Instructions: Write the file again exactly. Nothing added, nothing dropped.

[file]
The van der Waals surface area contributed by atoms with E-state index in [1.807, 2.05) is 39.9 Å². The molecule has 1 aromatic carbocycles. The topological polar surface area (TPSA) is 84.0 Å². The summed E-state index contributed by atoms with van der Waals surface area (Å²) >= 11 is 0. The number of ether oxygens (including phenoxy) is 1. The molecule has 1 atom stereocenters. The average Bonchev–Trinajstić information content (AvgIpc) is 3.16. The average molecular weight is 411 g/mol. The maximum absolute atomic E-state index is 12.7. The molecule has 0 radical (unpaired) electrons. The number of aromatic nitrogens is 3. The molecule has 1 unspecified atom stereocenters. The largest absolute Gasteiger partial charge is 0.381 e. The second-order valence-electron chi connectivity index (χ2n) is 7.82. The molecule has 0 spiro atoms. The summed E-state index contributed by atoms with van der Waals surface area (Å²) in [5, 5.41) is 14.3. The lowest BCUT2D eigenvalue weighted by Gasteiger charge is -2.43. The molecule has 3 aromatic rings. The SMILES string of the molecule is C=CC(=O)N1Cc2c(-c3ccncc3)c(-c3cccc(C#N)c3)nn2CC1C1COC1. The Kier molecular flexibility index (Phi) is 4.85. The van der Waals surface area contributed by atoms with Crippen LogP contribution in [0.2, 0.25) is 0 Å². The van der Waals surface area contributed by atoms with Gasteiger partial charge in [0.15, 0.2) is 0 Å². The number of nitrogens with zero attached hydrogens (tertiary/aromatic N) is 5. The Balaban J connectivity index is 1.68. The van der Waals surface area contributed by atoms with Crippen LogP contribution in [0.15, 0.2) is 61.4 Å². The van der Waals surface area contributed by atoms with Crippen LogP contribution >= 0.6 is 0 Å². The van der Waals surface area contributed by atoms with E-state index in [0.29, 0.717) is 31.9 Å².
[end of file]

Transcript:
The van der Waals surface area contributed by atoms with E-state index in [1.807, 2.05) is 39.9 Å². The molecule has 1 aromatic carbocycles. The topological polar surface area (TPSA) is 84.0 Å². The summed E-state index contributed by atoms with van der Waals surface area (Å²) >= 11 is 0. The number of ether oxygens (including phenoxy) is 1. The molecule has 1 atom stereocenters. The average Bonchev–Trinajstić information content (AvgIpc) is 3.16. The average molecular weight is 411 g/mol. The maximum absolute atomic E-state index is 12.7. The molecule has 0 radical (unpaired) electrons. The number of aromatic nitrogens is 3. The molecule has 1 unspecified atom stereocenters. The largest absolute Gasteiger partial charge is 0.381 e. The second-order valence-electron chi connectivity index (χ2n) is 7.82. The molecule has 0 spiro atoms. The summed E-state index contributed by atoms with van der Waals surface area (Å²) in [5, 5.41) is 14.3. The lowest BCUT2D eigenvalue weighted by Gasteiger charge is -2.43. The molecule has 3 aromatic rings. The SMILES string of the molecule is C=CC(=O)N1Cc2c(-c3ccncc3)c(-c3cccc(C#N)c3)nn2CC1C1COC1. The Kier molecular flexibility index (Phi) is 4.85. The van der Waals surface area contributed by atoms with Crippen LogP contribution in [0.2, 0.25) is 0 Å². The van der Waals surface area contributed by atoms with Gasteiger partial charge in [0.15, 0.2) is 0 Å². The number of nitrogens with zero attached hydrogens (tertiary/aromatic N) is 5. The Balaban J connectivity index is 1.68. The van der Waals surface area contributed by atoms with Crippen LogP contribution in [0.15, 0.2) is 61.4 Å². The van der Waals surface area contributed by atoms with Crippen LogP contribution >= 0.6 is 0 Å². The van der Waals surface area contributed by atoms with E-state index in [0.29, 0.717) is 31.9 Å².